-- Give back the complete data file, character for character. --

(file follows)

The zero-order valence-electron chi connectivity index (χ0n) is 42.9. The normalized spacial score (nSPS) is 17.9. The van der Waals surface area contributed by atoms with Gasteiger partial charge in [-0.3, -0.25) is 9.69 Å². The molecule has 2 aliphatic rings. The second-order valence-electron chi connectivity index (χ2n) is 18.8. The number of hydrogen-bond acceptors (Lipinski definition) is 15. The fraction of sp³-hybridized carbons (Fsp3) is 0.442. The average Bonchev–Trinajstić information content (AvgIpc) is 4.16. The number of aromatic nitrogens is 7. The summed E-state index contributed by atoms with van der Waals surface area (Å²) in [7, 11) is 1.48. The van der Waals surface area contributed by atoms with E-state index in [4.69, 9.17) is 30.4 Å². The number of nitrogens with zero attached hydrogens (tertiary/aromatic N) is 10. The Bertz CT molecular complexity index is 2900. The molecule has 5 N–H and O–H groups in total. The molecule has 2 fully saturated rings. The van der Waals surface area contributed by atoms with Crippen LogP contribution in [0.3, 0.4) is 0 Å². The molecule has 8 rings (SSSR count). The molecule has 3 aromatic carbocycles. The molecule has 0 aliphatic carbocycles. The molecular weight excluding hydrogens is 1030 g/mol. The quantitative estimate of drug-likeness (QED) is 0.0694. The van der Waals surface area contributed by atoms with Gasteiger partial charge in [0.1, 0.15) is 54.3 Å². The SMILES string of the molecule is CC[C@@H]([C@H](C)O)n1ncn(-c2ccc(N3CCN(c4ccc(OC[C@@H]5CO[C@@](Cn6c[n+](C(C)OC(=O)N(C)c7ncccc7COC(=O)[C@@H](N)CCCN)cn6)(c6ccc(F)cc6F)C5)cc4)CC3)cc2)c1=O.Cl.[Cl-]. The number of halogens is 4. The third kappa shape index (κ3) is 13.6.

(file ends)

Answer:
The zero-order valence-electron chi connectivity index (χ0n) is 42.9. The normalized spacial score (nSPS) is 17.9. The van der Waals surface area contributed by atoms with Gasteiger partial charge in [-0.3, -0.25) is 9.69 Å². The molecule has 2 aliphatic rings. The second-order valence-electron chi connectivity index (χ2n) is 18.8. The number of hydrogen-bond acceptors (Lipinski definition) is 15. The fraction of sp³-hybridized carbons (Fsp3) is 0.442. The average Bonchev–Trinajstić information content (AvgIpc) is 4.16. The number of aromatic nitrogens is 7. The summed E-state index contributed by atoms with van der Waals surface area (Å²) in [7, 11) is 1.48. The van der Waals surface area contributed by atoms with E-state index in [4.69, 9.17) is 30.4 Å². The number of nitrogens with zero attached hydrogens (tertiary/aromatic N) is 10. The Bertz CT molecular complexity index is 2900. The molecule has 5 N–H and O–H groups in total. The molecule has 2 fully saturated rings. The van der Waals surface area contributed by atoms with Crippen LogP contribution in [0.3, 0.4) is 0 Å². The molecule has 8 rings (SSSR count). The molecule has 3 aromatic carbocycles. The molecule has 0 aliphatic carbocycles. The molecular weight excluding hydrogens is 1030 g/mol. The quantitative estimate of drug-likeness (QED) is 0.0694. The van der Waals surface area contributed by atoms with Gasteiger partial charge in [0.1, 0.15) is 54.3 Å². The SMILES string of the molecule is CC[C@@H]([C@H](C)O)n1ncn(-c2ccc(N3CCN(c4ccc(OC[C@@H]5CO[C@@](Cn6c[n+](C(C)OC(=O)N(C)c7ncccc7COC(=O)[C@@H](N)CCCN)cn6)(c6ccc(F)cc6F)C5)cc4)CC3)cc2)c1=O.Cl.[Cl-]. The number of halogens is 4. The third kappa shape index (κ3) is 13.6.